rubber stamps

Instruction 6: repeat update

Progress on this instruction has been relatively slow considering it was first set in July. I have now got to the stage of using cellulose thinners and cutting rubber stamps for block colours. The texture of the laid paper has had an effect on the success of the images, similarly working on bound pages within such a large volume sometimes makes it difficult to get a flat surface. However I like the immediacy of the process and having only one chance to get it right, this means having to accept imperfections and mistakes!


Instruction 3: testing testing

Text message from PW to TM 11.52, 22 May
Using the portraits of recipients, depict/illustrate/communicate some aspect of
Windham’s correspondence with the individual. 
Deadline 12 June.

Highlighting a particular aspect of Windham’s correspondence was reasonably straightforward as in the majority of cases the illustrations within volume 2 depict recipients who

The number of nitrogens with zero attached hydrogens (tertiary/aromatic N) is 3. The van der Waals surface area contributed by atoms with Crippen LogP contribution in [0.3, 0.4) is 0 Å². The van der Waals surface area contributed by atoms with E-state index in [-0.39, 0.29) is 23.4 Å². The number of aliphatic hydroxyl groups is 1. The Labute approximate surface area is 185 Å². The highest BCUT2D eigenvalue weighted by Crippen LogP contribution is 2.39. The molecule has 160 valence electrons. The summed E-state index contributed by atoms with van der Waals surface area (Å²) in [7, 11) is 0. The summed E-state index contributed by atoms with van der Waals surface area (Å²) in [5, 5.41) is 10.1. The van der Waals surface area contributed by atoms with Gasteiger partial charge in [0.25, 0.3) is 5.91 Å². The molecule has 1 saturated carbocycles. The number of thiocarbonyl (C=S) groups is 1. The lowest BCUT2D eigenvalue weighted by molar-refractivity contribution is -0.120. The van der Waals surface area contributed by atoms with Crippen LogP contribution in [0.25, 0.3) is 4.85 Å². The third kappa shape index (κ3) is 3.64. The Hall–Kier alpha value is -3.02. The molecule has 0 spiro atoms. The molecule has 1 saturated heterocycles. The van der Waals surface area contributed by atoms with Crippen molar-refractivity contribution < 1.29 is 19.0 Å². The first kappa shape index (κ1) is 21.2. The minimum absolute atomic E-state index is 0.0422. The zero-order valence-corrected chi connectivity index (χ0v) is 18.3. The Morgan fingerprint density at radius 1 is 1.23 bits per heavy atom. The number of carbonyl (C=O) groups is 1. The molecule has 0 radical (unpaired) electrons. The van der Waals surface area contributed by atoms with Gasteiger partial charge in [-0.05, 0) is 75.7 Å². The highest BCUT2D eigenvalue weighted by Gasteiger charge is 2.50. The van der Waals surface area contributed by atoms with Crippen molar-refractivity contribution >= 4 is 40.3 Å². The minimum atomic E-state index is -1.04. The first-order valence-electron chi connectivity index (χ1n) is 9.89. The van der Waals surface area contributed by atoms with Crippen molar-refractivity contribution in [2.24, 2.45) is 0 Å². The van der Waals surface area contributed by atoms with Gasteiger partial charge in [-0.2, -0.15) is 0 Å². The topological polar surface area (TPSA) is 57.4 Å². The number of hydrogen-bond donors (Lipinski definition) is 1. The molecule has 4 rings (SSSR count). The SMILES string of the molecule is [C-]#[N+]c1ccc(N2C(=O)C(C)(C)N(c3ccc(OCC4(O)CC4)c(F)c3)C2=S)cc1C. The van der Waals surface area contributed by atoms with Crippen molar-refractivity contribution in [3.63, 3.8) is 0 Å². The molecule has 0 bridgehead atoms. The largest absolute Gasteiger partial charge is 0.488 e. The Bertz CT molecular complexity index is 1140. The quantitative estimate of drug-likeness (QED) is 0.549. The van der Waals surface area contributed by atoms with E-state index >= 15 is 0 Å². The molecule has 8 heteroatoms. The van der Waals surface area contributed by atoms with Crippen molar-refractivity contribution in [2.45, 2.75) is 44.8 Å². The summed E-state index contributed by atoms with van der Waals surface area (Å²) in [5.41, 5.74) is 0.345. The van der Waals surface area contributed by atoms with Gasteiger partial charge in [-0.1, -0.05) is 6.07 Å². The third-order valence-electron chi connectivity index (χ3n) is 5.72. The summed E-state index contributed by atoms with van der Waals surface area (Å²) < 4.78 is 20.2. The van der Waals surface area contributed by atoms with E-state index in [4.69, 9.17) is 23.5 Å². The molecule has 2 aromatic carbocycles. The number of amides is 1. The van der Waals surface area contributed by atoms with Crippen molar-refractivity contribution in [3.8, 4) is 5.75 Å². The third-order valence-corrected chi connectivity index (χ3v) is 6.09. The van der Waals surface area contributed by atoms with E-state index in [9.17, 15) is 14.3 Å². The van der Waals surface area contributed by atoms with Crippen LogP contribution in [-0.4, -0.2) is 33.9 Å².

received limited letters from Windham – the exception being Lord Grenville who received 23! However finding a common theme in each of his 23 letters was not as difficult as anticipated.

Working on illustrations that are bound within such a large volume was challenging, and as suspected the folded pages from instruction no.1 also impeded some production methods.

wp3 sketch
Rubber-stamping, letterpress (albeit hand printing) and collage techniques were adopted to develop a range of individual solutions rather than a thematic approach. The final illustrations are not wholly successful due the restrictive nature of the bound pages. With hindsight more effective pre-planning would have helped improve both composition and technique – photocopying each illustration to practice upon prior to beginning would have been advantageous, however as with the first instruction, I worked directly onto the pages after only limited testing of media and techniques.

Unlike instructions 1 and 2, this was the first time that a system was not put in place
in response to the instruction, instead each of the 8 illustration pages is an individual reaction to the topic of correspondence.